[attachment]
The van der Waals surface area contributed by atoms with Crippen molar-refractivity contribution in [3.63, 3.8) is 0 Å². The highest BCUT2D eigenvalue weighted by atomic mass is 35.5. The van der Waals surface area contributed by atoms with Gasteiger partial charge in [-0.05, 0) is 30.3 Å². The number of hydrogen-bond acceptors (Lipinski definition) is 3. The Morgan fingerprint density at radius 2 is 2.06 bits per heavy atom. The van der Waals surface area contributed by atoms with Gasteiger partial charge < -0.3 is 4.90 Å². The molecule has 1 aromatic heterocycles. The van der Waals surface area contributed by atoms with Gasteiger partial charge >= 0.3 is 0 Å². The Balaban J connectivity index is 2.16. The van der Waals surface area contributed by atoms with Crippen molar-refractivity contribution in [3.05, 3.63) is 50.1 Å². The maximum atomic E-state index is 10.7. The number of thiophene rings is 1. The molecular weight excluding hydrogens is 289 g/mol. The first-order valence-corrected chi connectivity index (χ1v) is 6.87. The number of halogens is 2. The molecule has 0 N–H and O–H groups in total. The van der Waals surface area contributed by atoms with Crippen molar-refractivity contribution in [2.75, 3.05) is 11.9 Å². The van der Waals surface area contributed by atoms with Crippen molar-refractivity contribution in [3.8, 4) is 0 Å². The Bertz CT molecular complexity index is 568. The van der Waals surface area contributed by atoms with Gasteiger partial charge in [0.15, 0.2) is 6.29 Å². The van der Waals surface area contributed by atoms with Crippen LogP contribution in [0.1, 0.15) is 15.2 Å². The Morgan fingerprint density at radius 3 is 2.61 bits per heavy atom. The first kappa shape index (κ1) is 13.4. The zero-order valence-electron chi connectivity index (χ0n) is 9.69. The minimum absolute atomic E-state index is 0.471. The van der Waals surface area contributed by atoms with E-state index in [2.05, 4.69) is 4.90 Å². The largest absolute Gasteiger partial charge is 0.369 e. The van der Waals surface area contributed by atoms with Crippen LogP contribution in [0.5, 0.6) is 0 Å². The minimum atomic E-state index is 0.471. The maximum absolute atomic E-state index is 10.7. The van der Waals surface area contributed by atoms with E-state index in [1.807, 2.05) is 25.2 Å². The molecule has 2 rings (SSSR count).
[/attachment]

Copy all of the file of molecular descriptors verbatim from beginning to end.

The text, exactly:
The van der Waals surface area contributed by atoms with Crippen molar-refractivity contribution in [3.63, 3.8) is 0 Å². The highest BCUT2D eigenvalue weighted by atomic mass is 35.5. The van der Waals surface area contributed by atoms with Gasteiger partial charge in [-0.05, 0) is 30.3 Å². The number of hydrogen-bond acceptors (Lipinski definition) is 3. The Morgan fingerprint density at radius 2 is 2.06 bits per heavy atom. The van der Waals surface area contributed by atoms with Gasteiger partial charge < -0.3 is 4.90 Å². The molecule has 1 aromatic heterocycles. The van der Waals surface area contributed by atoms with Gasteiger partial charge >= 0.3 is 0 Å². The Balaban J connectivity index is 2.16. The van der Waals surface area contributed by atoms with Crippen molar-refractivity contribution in [3.05, 3.63) is 50.1 Å². The maximum atomic E-state index is 10.7. The number of thiophene rings is 1. The molecular weight excluding hydrogens is 289 g/mol. The first-order valence-corrected chi connectivity index (χ1v) is 6.87. The number of halogens is 2. The molecule has 0 N–H and O–H groups in total. The van der Waals surface area contributed by atoms with Crippen molar-refractivity contribution in [2.75, 3.05) is 11.9 Å². The van der Waals surface area contributed by atoms with Crippen molar-refractivity contribution in [3.8, 4) is 0 Å². The Bertz CT molecular complexity index is 568. The van der Waals surface area contributed by atoms with Gasteiger partial charge in [0.15, 0.2) is 6.29 Å². The van der Waals surface area contributed by atoms with Crippen LogP contribution in [0.1, 0.15) is 15.2 Å². The Morgan fingerprint density at radius 3 is 2.61 bits per heavy atom. The first kappa shape index (κ1) is 13.4. The zero-order valence-electron chi connectivity index (χ0n) is 9.69. The minimum absolute atomic E-state index is 0.471. The van der Waals surface area contributed by atoms with E-state index in [2.05, 4.69) is 4.90 Å². The largest absolute Gasteiger partial charge is 0.369 e. The van der Waals surface area contributed by atoms with Crippen LogP contribution in [0.5, 0.6) is 0 Å². The minimum atomic E-state index is 0.471. The maximum absolute atomic E-state index is 10.7. The van der Waals surface area contributed by atoms with E-state index in [1.807, 2.05) is 25.2 Å². The molecule has 2 rings (SSSR count).